The colobine monkey Presbytis comata is confined to the rain forests of West and Central Java, Indonesia. In order to determine its distribution, a review of the literature, evidence from the study of museum specimens, and the results of recent surveys are presented. Recent surveys in the central parts of the island indicate that P. comata is still present on four volcanic mountain complexes, viz. Mt. Sawal, Mt. Slamet, Mts. Dieng, and Mt. Lawu. The present paper gives the results of the surveys combined with a review of its distribution. Altitudinal and habitat preferences, and the conservation status of the species are discussed.
Hose’s leaf monkey Presbytis hosei is endemic to Borneo and occurs only in tall forest. In recent decades Borneo has lost a large part of its forest cover, mostly in low-lying coastal regions. Large intact tracts of forest remain in the interior, but these are by and large inhabited by tribes that subsist in part by hunting. The combined effects of habitat disturbance and hunting on the densities and biomass of Hose’s leaf monkey were studied in Kayan Mentarang National Park in Borneo’s far interior. Over four months, data on densities and hunting were collected by transect walks in four forest types. Hose’s leaf monkeys were hunted to deter crop-raiding, for their meat, and to obtain bezoar stones (visceral secretions used in traditional medicine). Hose’s leaf monkeys occurred in single male groups of 7-8 individuals in densities from 0.8 to 2.3 groups km-2. Densities of Hose’s leaf monkeys were positively correlated with certain vegetation characteristics, e.g. tree height and height of first bough, and negatively correlated with distance to the nearest village. Biomass of Hose’s leaf monkeys declined considerably as a result of habitat disturbance and hunting from 92 kg km-2 in primary hill forest inside the reserve to 38 kg km-2 in old secondary forest and 31 kg km-2 in young secondary forest near villages. A review of the few studies conducted on the effects of habitat disturbance and hunting on Hose’s leaf monkeys reveal inconsistent trends in biomass and density responses.
The Javan gibbon Hylobates moloch is confined to the last remnants of rainforest on the island of Java, Indonesia. As of 2002, the species has been recorded in 29 forest areas, and the wild population is conservatively estimated at 4100-4500 individuals. Over 95% of the gibbons are in populations of >100 individuals, and the four largest areas support populations of >500 individuals each. In 2003, 56 Javan gibbons were maintained at eight Indonesian zoos, 15 at four Indonesian wildlife rescue centres, with five potential breeding pairs. There is no evidence that the species has bred successfully in captivity in Indonesia. Outside the range country, 48 Javan gibbons were maintained at ten institutions in nine countries, with six breeding pairs. The total ex-situ population is some 120 individuals, the majority of which is wild-caught. At present most initiatives relating to the conservation of the Javan gibbon have targeted small isolated forest areas and the ex-situ population, whereas in-situ protection of the largest populations in the wild has been largely ignored. Significant populations are currently found in unprotected forests. The large captive population of Javan gibbons within Indonesia allows, with improved co-operation, to set up an integrated captive- breeding programme. This should, not be seen, however, as a means to improve the conservation status of the wild Javan gibbons, which needs to be achieved through protection of remaining habitat, but could be used for improving the prevailing low levels of conservation awareness in Java.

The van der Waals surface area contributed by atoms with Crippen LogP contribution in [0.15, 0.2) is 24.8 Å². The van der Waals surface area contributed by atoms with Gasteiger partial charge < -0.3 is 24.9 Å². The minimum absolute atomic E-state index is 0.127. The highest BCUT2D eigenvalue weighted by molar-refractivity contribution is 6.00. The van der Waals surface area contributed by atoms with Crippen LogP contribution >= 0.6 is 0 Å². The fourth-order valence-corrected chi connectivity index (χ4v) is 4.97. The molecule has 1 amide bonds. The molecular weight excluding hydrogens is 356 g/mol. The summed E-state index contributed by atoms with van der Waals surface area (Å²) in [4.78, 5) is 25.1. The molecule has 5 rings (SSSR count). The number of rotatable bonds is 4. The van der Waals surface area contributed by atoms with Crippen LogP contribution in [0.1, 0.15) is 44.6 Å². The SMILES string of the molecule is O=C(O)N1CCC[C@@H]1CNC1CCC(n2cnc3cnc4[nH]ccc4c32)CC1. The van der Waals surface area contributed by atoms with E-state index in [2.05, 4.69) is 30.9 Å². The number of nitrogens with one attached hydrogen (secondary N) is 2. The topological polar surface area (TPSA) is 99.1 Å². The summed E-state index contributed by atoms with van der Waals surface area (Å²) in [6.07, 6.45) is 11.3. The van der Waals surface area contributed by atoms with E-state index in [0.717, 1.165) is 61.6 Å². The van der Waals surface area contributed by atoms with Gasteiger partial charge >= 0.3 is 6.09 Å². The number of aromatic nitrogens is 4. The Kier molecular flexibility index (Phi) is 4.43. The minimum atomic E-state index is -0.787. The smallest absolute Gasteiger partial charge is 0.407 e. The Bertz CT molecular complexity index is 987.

Grizzled langurs, Presbytis comata, a largely sexually monomorphic species, are reported to occur in populations where either the majority of groups comprise 1 adult male with 1 adult female, or where groups comprise 1 adult male with multiple females. As such, they may have a monandrous mating system. I investigated whether 1-male/1-female groups indeed form a significant part of the species' social system, and whether habitat variation (forest fragment size, distance to the forest edge, altitude) affects social organization. I found the species from sea level to 2,565 m above sea level in groups from 1 to 13 individuals. I recorded mostly 1-male/multifemale groups with offspring or, alternatively, all-male groups. Two out of 55 groups comprised 1-male/1-female groups with offspring. Group size was negatively correlated with altitude and forest fragment size, and positively correlated with increasing distance from the forest edge. Altitudinal variation in group sizes was driven mainly by fewer adult females being present in groups at higher elevations; the number of adult males (almost invariably 1), subadults, juveniles, and infants, as well as the infant/adult female ratio, showed little altitudinal variation. One-male/1-female groups have been recorded repeatedly over a 25-year period in a high-altitude population on Mt. Patuha, West Java, but even here, on average, three fifths of the groups comprise 1 adult male with multiple females. At high-altitude sites, P. comata may indeed have a monandrous mating system, but at lower elevations it seems similar to that of other Presbytis langurs.